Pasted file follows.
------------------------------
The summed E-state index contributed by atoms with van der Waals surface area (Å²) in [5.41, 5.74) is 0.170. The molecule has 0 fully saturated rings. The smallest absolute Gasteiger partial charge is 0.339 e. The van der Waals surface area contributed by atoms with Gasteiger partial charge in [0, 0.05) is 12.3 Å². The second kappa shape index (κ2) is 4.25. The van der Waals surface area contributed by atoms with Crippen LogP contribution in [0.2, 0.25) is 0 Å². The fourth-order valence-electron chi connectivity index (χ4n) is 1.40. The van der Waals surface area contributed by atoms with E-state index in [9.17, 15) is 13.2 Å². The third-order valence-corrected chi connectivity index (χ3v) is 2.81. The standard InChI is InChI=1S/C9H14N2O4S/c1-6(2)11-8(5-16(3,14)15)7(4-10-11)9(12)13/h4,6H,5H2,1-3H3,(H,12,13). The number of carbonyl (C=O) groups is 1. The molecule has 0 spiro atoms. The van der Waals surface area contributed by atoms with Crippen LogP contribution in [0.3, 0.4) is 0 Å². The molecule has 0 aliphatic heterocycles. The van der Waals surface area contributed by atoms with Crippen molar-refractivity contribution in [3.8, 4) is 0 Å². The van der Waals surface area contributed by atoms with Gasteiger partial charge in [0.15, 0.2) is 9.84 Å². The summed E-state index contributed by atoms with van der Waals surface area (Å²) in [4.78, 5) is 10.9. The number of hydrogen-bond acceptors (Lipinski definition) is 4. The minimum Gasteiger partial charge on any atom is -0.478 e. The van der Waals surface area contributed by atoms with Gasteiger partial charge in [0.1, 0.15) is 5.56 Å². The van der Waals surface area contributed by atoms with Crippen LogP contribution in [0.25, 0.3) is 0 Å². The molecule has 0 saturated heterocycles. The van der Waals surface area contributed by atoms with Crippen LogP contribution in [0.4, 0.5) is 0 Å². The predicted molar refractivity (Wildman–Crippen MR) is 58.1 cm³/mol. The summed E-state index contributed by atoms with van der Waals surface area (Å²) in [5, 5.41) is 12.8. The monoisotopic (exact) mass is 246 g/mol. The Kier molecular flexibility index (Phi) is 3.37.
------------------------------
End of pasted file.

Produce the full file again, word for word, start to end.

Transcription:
The summed E-state index contributed by atoms with van der Waals surface area (Å²) in [5.41, 5.74) is 0.170. The molecule has 0 fully saturated rings. The smallest absolute Gasteiger partial charge is 0.339 e. The van der Waals surface area contributed by atoms with Gasteiger partial charge in [0, 0.05) is 12.3 Å². The second kappa shape index (κ2) is 4.25. The van der Waals surface area contributed by atoms with Crippen LogP contribution in [0.2, 0.25) is 0 Å². The fourth-order valence-electron chi connectivity index (χ4n) is 1.40. The van der Waals surface area contributed by atoms with E-state index in [9.17, 15) is 13.2 Å². The third-order valence-corrected chi connectivity index (χ3v) is 2.81. The standard InChI is InChI=1S/C9H14N2O4S/c1-6(2)11-8(5-16(3,14)15)7(4-10-11)9(12)13/h4,6H,5H2,1-3H3,(H,12,13). The number of carbonyl (C=O) groups is 1. The molecule has 0 spiro atoms. The van der Waals surface area contributed by atoms with Crippen LogP contribution in [0.3, 0.4) is 0 Å². The molecule has 0 aliphatic heterocycles. The van der Waals surface area contributed by atoms with Crippen molar-refractivity contribution in [3.8, 4) is 0 Å². The van der Waals surface area contributed by atoms with Gasteiger partial charge in [0.15, 0.2) is 9.84 Å². The summed E-state index contributed by atoms with van der Waals surface area (Å²) in [4.78, 5) is 10.9. The number of hydrogen-bond acceptors (Lipinski definition) is 4. The minimum Gasteiger partial charge on any atom is -0.478 e. The van der Waals surface area contributed by atoms with Gasteiger partial charge in [0.1, 0.15) is 5.56 Å². The van der Waals surface area contributed by atoms with Crippen LogP contribution in [0.25, 0.3) is 0 Å². The molecule has 0 saturated heterocycles. The van der Waals surface area contributed by atoms with Crippen LogP contribution in [0.4, 0.5) is 0 Å². The predicted molar refractivity (Wildman–Crippen MR) is 58.1 cm³/mol. The summed E-state index contributed by atoms with van der Waals surface area (Å²) in [5, 5.41) is 12.8. The monoisotopic (exact) mass is 246 g/mol. The Kier molecular flexibility index (Phi) is 3.37.